$self->{'countries'}->{$country_code}->{'fullname'}= $country; $self->{'countries'}->{$country_code}->{'warnings'} = \%warn; return $self->{'countries'};
      I am able to return just the wanted values without deleting any other properties of the object.
      Are there any other ways to return just the wanted value?
        Invoke laziness first: is there any reason I need to delete the other properties? Or will providing a wanted_value method (obviously a better name is needed!) suffice?
Re: How can I keep object arguments private
by FalseVinylShrub (Chaplain) on May 24, 2010 at 06:18 UTC


    Well I'm not sure if you are asking about OO in general, or OO as implemented in Perl. Also I'm struggling to understand some parts of your code... Maybe if you could boil your code down to a simple example that illustrates your question...

    Anyway, here are some observations to start with (just stating the obvious in case I've misunderstood something):

    • You've a class called MeteoalarmCountries
    • new() sets a property for the user agent
    • The method countries:
      1. Keeps a lookup of filenames for images
      2. Retrieves $self and stores the rest of the parameters in $self as hash keys
      3. Builds a URL and fetches it with LWP
      4. splits the result on <a href=
      5. Checks each element of the split for some ID codes and stores something in $self based on looking up in the image hash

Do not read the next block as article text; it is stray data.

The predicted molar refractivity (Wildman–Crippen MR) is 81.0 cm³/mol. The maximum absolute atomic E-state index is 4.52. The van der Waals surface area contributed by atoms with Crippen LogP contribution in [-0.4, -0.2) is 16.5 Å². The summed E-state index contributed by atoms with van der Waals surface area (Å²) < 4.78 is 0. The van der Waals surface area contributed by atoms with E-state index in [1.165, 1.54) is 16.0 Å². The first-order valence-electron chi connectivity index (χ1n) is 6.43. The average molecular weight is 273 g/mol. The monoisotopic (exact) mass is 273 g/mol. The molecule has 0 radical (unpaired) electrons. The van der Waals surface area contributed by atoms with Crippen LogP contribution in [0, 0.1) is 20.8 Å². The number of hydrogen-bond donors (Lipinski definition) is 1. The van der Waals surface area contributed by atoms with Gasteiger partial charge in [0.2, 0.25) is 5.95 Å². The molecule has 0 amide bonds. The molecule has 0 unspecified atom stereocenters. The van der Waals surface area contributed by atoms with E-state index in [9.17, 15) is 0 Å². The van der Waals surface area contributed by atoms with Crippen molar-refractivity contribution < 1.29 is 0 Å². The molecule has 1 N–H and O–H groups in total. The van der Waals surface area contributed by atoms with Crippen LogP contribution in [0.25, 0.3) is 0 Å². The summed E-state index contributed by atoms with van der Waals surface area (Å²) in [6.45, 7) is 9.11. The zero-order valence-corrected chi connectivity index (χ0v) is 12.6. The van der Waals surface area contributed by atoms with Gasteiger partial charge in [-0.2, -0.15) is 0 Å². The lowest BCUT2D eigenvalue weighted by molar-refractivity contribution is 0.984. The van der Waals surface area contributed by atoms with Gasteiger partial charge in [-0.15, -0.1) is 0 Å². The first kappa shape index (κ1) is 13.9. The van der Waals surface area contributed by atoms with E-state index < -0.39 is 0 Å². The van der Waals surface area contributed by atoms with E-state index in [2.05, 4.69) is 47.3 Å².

6. deletes the keys user_agent, day and type from $self
      7. returns $self
    • You later mention that by storing the country codes in $self->{countries} you can distinguish them from the parameters and avoid the need to delete them.

    Now for some commentary:

    You are correct that you can differentiate between the country data and other things by using a nested structure. However, why are you storing the method parameters and method results in the object? The object's properties should be things needed between calls to the method. The use of user_agent seems appropriate, though later you may want to create get/set method(s) for it.

    Why not just store the method parameters in local variables or a hash?

    The same for the return value: if it's a list or hash just build it into a local variable and just return it. If that information is required for later method calls, storing it in the object is appropriate, but the code would be clearer with a get/set method in my view.

    Sometimes we return $self to allow method calls to be chained (e.g. $self->do_something->do_something_else->etc). However you don't need to return $self because the caller already has it. In your case, the method is called countries so I think it should return some countries.

    Here's some pseudo-Perl illustrating how I think you could structure it: